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BY: KELLY A. NEAVEL, ATTORNEY AT LAW
CASEY MCINTOSH, PARALEGAL
Our January Courtside Newsletter covered many of the new laws that would affect real estate practitioners in the coming year. However, there were a few more that we felt deserved coverage, as outlined below.
Team Names – Senate Bill 146
With “Team Names” becoming a more complicated feature in the past few years, the California Legislature agreed revisions to the way fictitious business names (FBNs) were being used in real estate were not only appropriate but also an urgent necessity. Senate Bill 146 was backed by both CalBRE and the California Association of REALTORS® (C.A.R) and became effective immediately upon being signed into law on July 16, 2015.
Per SB 146, the California State Legislature clarified that true Team Names are not FBNs for purposes of submitting a certified copy of the fictitious business name statement along with an application to the California Bureau of Real Estate (CalBRE). Codified in Business & Professions Code § 10159.7, “Team name” means: “a professional identity or brand name used by a salesperson, and one or more other real estate licensees, for the provision of real estate licensed services… A team name does not constitute a fictitious business name…if all of the following apply:
a) The name is used by two or more real estate licensees who work together to provide licensed real estate services, or who represent themselves to the public as being a part of a team, group, or association to provide those services.
b) The name includes the surname of at least one of the licensee members of the team, group, or association in conjunction with the term ‘associates,’ ‘group,’ or ‘team.’
c) The name does not include any term or terms, such as ‘real estate broker,’ ‘real estate brokerage,’ ‘broker,’ or ‘brokerage’ or any other term that would lead a member of the public to believe that the team is offering real estate brokerage services, [or] that imply or suggest the existence of a real estate entity independent of a responsible broker.”
It is important to remember that Senate Bill 146 also addresses the advertising and solicitation materials used by the salesperson in marketing with a FBN or a Team Name. When using a FBN, all marketing materials “including business cards, print or electronic media and ‘for sale’ signage, shall include the responsible broker’s identity in a manner equally as prominent as the fictitious business name,” as well as the name and license number of the salesperson who is using the fictitious business name. Furthermore, advertising and solicitation materials cannot contain terms that imply the existence of an entity that is independent of the responsible broker. When using a Team Name, all marketing materials “including business cards, print or electronic media and ‘for sale’ signage, shall include the Team Name, the name and license number of at least one of the licensed members of the team, as well as the responsible broker’s identity.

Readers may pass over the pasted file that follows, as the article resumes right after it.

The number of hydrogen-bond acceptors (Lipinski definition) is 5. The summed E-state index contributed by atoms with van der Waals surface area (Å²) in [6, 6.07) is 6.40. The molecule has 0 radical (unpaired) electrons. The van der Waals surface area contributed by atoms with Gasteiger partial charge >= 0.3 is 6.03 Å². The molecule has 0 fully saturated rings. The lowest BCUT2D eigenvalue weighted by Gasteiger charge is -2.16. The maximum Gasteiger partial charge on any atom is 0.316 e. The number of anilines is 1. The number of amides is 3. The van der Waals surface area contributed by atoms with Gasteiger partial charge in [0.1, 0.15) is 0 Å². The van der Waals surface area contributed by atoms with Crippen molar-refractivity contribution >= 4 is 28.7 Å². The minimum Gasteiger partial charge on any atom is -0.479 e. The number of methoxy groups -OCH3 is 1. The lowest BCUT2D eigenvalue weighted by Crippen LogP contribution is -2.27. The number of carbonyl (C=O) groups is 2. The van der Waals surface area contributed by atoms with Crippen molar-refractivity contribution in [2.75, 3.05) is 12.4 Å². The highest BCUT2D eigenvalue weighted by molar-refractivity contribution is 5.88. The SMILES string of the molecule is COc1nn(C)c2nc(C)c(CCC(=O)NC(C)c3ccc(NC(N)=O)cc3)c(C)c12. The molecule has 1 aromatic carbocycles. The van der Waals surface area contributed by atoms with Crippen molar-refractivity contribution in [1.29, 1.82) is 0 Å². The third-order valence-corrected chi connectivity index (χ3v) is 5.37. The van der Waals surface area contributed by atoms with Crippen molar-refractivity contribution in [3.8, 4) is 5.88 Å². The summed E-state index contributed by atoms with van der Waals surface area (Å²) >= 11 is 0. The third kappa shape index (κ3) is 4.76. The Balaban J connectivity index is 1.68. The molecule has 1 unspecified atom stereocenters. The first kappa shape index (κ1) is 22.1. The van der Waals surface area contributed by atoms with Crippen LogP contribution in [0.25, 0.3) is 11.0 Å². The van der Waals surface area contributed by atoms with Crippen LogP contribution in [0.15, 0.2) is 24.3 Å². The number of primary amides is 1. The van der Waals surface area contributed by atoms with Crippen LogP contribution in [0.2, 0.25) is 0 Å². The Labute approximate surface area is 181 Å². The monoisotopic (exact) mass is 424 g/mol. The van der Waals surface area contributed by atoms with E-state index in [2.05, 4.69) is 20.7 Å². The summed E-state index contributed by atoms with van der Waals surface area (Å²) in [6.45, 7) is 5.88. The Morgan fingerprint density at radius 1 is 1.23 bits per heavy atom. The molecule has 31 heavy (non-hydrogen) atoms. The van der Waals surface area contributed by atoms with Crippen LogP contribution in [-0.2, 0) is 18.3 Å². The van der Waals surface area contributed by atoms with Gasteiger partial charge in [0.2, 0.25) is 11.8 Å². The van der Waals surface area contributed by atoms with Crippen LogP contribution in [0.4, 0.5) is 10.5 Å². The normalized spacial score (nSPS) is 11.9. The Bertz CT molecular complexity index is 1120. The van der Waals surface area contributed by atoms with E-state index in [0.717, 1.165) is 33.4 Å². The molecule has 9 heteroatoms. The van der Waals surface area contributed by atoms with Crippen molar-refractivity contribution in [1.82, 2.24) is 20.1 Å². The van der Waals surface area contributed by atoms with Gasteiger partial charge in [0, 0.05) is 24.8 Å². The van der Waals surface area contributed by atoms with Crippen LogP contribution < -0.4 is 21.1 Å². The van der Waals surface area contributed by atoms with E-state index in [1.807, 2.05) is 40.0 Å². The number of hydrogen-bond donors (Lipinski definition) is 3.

Trust Fund Withdrawals – Assembly Bill 607
Existing law requires real estate brokers to deposit funds accepted in connection with a transaction to place those funds into a neutral escrow depository, the hands of the broker’s principal, or a trust fund account maintained by the broker. An unlicensed employee of the broker can make a withdrawal from the trust fund, if authorized in writing. More specifically, this unlicensed person must have fidelity bond coverage equal to the maximum amount of the trust funds to which the unlicensed employee has access. Codified in Business & Professions Code § 10145, this bond may have a deductible of up to 5% of the coverage amount, if the employing broker has evidence of financial responsibility. Evidence of financial responsibility includes:
a) Separate fidelity bond coverage adequate to cover the amount of the deductible;
b) A case deposit held in a separate bank account adequate to cover the amount of the deductible and held solely for that purpose; and,
c) “And other evidence of financial responsibility approved by the commissioner.”
This legislation was backed by C.A.R. when REALTORS® reported that bond companies will not sell bond coverage exceeding $100,000 unless the bond contains a deductible, usually of 1-5%. The new law is effective as of January 1, 2016.
Discrimination – Senate Bill 600
Under the Unruh Civil Rights Act, all persons are entitled to full and equal accommodations, advantages, facilities, privileges, or services in all business establishments, including both private and public entities, regardless of their sex, race, color, religion, ancestry, national origin, disability, medical condition, genetic information, marital status, or sexual orientation. Senate Bill 600, codified in Civil Code § 51, extends these protections to persons regardless of citizenship, primary language and immigration status. However, these protections do not require the provision of services or documents in a language other than English, beyond that which is required by law. This is important for real estate licensees to note, as they are considered “business establishments” under the Unruh Civil Rights Act. Per C.A.R., “the Unruh Act will generally apply to an owner of property offering commercial or residential units for rent, and to the sale of real property where the owner is in the business of selling properties.” This law became effective January 1, 2016.
As always, we encourage you to seek qualified legal counsel should you have any questions or concerns regarding these new laws.